Revenue tells staff not to discuss confidential matters near smart speakers
Remote workers told to turn off virtual assistants when discussing confidential issues
Amazon’s Echo Dot. Revenue staff have been told off to turn off smart speakers or move to another room when discussing confidential work matters
Revenue Commissioners have urged staff working remotely not to discuss work matters near smart speakers such as Amazon’s Echo due to fraud risks.
In guidance sent to employees recently, Revenue said employees working from home due to the Covid-19 crisis need to be mindful about discussing confidential issues in the vicinity of such devices, which are also often called virtual assistants.
It urges remote workers that may have reason to discuss cases with tax agents to consider going into a different room to make calls, or preferably to unplug the device altogether ahead of time.
Revenue confirmed the advice surrounding smart speakers had been given to staff as part of detailed guidance that also covers the use of videoconferencing solutions such as Zoom and Skype, and reminders on data protection rules and ensuring the security of remote devices.
A spokeswoman for Revenue said the guidance reflects a recent recommendation from the OECD’s Forum on Tax Administration, following a virtual meeting on fraud risks and Covid-19.
“While the OECD have no evidence that any virtual assistants are making use of anything heard, it was flagged as a risk. As such, Revenue’s guidance reflects the recommended OECD/FTA mitigation approach on this matter,” the spokeswoman said.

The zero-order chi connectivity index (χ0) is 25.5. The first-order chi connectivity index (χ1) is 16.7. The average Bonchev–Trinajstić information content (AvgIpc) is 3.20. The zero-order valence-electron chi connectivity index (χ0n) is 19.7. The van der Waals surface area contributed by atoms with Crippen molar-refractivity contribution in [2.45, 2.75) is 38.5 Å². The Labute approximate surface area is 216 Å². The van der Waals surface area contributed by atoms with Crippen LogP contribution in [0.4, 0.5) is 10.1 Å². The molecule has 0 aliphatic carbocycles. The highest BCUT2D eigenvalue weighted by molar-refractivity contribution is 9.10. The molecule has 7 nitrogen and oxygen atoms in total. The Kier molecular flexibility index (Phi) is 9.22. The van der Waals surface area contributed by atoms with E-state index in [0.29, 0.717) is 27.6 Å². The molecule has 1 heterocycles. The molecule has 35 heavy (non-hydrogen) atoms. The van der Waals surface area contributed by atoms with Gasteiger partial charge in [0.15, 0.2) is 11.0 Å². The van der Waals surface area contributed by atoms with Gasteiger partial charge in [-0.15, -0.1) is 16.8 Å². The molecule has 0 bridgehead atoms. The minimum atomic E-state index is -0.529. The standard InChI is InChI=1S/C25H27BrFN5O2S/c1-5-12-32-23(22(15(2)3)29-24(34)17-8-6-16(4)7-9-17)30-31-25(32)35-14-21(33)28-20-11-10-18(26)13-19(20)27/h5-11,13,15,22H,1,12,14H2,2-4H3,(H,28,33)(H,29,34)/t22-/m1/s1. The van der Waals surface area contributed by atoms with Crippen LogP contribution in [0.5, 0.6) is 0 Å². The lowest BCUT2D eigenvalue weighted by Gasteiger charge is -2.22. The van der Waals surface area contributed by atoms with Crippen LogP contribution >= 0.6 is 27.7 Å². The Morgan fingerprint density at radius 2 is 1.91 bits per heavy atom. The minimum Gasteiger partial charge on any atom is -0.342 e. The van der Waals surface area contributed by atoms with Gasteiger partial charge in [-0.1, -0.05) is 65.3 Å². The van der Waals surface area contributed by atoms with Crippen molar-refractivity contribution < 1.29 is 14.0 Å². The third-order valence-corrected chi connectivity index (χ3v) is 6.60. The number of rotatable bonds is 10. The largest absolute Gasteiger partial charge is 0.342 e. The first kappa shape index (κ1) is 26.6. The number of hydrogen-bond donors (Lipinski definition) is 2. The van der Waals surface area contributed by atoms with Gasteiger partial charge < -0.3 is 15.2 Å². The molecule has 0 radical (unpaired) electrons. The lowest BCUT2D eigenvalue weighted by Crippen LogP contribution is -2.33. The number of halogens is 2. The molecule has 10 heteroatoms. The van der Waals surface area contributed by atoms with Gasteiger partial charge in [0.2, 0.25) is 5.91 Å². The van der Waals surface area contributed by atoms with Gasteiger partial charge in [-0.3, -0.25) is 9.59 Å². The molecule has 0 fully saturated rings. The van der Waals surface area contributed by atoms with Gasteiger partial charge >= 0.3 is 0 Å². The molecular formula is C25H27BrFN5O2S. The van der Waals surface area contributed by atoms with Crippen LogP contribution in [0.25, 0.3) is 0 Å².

According to recent figures from Strategy Analytics, 9.6 per cent of Irish households have a smart speaker with adoption jumping by 28 per cent in the first six months of 2019 alone. The research company expects half of all households here to have such devices by the second quarter of 2023.
Overall, 146.9 million smart speakers were sold globally in 2019, up 70 per cent on the prior year. Amazon is the leading brand with 26.2 market share, followed by Google at 20.3 per cent.
While many consumers have largely seen them as helpful devices, there have been privacy concerns raised about them.
The Guardian revealed last year that contractors at Apple’s facility in Cork and at other sites across Europe, frequently listened to confidential information captured via Siri. The news led to the tech giant temporarily laying off 300 contractors working at its Hollyhill facility while the company undertook a review.
Amazon and Google have also come under fire over allegations that employees and contractors have eavesdropped on recordings made by virtual assistants, ostensibly to improve the technology.
All the major manufacturers have said they have taken steps to resolve privacy concerns.